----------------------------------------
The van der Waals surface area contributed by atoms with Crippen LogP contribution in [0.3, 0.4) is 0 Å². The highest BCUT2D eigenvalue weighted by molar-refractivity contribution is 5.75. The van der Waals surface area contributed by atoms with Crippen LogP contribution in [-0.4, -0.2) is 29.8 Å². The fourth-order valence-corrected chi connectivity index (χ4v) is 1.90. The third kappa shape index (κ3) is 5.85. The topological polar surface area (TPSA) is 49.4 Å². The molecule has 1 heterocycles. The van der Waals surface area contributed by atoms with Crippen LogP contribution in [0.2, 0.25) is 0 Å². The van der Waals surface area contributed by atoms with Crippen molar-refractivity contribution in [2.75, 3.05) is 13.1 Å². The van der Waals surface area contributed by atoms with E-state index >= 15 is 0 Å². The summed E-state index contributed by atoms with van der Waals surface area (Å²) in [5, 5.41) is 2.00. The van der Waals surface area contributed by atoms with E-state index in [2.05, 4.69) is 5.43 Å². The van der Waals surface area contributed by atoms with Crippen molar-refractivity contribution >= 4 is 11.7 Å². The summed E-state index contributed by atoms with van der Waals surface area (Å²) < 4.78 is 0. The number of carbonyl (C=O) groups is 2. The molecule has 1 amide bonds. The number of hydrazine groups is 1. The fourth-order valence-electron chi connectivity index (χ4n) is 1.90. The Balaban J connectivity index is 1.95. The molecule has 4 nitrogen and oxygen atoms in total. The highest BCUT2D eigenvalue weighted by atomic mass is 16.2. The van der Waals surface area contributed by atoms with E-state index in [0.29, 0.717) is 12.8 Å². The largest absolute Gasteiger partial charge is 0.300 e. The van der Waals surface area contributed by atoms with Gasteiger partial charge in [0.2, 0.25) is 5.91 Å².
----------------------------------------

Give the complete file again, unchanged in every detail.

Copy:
The van der Waals surface area contributed by atoms with Crippen LogP contribution in [0.3, 0.4) is 0 Å². The highest BCUT2D eigenvalue weighted by molar-refractivity contribution is 5.75. The van der Waals surface area contributed by atoms with Crippen LogP contribution in [-0.4, -0.2) is 29.8 Å². The fourth-order valence-corrected chi connectivity index (χ4v) is 1.90. The third kappa shape index (κ3) is 5.85. The topological polar surface area (TPSA) is 49.4 Å². The molecule has 1 heterocycles. The van der Waals surface area contributed by atoms with Crippen LogP contribution in [0.2, 0.25) is 0 Å². The van der Waals surface area contributed by atoms with Crippen molar-refractivity contribution in [2.75, 3.05) is 13.1 Å². The van der Waals surface area contributed by atoms with E-state index >= 15 is 0 Å². The summed E-state index contributed by atoms with van der Waals surface area (Å²) in [5, 5.41) is 2.00. The van der Waals surface area contributed by atoms with E-state index in [2.05, 4.69) is 5.43 Å². The van der Waals surface area contributed by atoms with Crippen molar-refractivity contribution >= 4 is 11.7 Å². The summed E-state index contributed by atoms with van der Waals surface area (Å²) < 4.78 is 0. The number of carbonyl (C=O) groups is 2. The molecule has 1 amide bonds. The number of hydrazine groups is 1. The fourth-order valence-electron chi connectivity index (χ4n) is 1.90. The Balaban J connectivity index is 1.95. The molecule has 4 nitrogen and oxygen atoms in total. The highest BCUT2D eigenvalue weighted by atomic mass is 16.2. The van der Waals surface area contributed by atoms with E-state index in [0.29, 0.717) is 12.8 Å². The largest absolute Gasteiger partial charge is 0.300 e. The van der Waals surface area contributed by atoms with Gasteiger partial charge in [0.2, 0.25) is 5.91 Å².